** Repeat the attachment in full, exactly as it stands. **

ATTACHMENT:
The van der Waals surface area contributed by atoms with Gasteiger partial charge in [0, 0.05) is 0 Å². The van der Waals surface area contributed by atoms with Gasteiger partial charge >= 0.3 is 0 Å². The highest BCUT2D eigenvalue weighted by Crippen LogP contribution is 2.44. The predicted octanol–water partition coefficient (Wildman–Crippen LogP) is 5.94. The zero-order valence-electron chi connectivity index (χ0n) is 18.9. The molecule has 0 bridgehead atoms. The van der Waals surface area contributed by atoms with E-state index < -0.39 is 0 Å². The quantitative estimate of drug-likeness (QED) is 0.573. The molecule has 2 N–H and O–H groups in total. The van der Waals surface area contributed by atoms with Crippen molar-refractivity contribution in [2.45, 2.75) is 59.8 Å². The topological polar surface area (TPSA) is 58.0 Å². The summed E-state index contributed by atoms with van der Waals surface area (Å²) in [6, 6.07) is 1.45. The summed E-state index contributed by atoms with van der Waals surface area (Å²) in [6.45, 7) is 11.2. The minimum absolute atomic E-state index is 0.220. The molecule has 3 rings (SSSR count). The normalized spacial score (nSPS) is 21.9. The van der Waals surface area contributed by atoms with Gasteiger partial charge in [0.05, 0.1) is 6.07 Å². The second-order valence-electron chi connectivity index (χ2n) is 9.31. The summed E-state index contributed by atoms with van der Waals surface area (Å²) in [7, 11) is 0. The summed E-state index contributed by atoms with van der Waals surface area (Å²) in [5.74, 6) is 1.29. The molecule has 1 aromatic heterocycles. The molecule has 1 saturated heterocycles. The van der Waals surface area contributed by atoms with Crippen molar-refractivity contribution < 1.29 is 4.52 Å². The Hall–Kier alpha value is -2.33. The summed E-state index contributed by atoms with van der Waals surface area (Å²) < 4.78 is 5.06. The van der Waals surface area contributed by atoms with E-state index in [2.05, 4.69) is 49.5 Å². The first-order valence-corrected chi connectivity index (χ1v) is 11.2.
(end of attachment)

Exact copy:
The van der Waals surface area contributed by atoms with Gasteiger partial charge in [0, 0.05) is 0 Å². The van der Waals surface area contributed by atoms with Gasteiger partial charge >= 0.3 is 0 Å². The highest BCUT2D eigenvalue weighted by Crippen LogP contribution is 2.44. The predicted octanol–water partition coefficient (Wildman–Crippen LogP) is 5.94. The zero-order valence-electron chi connectivity index (χ0n) is 18.9. The molecule has 0 bridgehead atoms. The van der Waals surface area contributed by atoms with E-state index < -0.39 is 0 Å². The quantitative estimate of drug-likeness (QED) is 0.573. The molecule has 2 N–H and O–H groups in total. The van der Waals surface area contributed by atoms with Crippen molar-refractivity contribution in [2.45, 2.75) is 59.8 Å². The topological polar surface area (TPSA) is 58.0 Å². The summed E-state index contributed by atoms with van der Waals surface area (Å²) in [6, 6.07) is 1.45. The summed E-state index contributed by atoms with van der Waals surface area (Å²) in [6.45, 7) is 11.2. The minimum absolute atomic E-state index is 0.220. The molecule has 3 rings (SSSR count). The normalized spacial score (nSPS) is 21.9. The van der Waals surface area contributed by atoms with Gasteiger partial charge in [0.05, 0.1) is 6.07 Å². The second-order valence-electron chi connectivity index (χ2n) is 9.31. The summed E-state index contributed by atoms with van der Waals surface area (Å²) in [7, 11) is 0. The summed E-state index contributed by atoms with van der Waals surface area (Å²) in [5.74, 6) is 1.29. The molecule has 1 aromatic heterocycles. The molecule has 1 saturated heterocycles. The van der Waals surface area contributed by atoms with Crippen molar-refractivity contribution < 1.29 is 4.52 Å². The Hall–Kier alpha value is -2.33. The summed E-state index contributed by atoms with van der Waals surface area (Å²) < 4.78 is 5.06. The van der Waals surface area contributed by atoms with E-state index in [2.05, 4.69) is 49.5 Å². The first-order valence-corrected chi connectivity index (χ1v) is 11.2.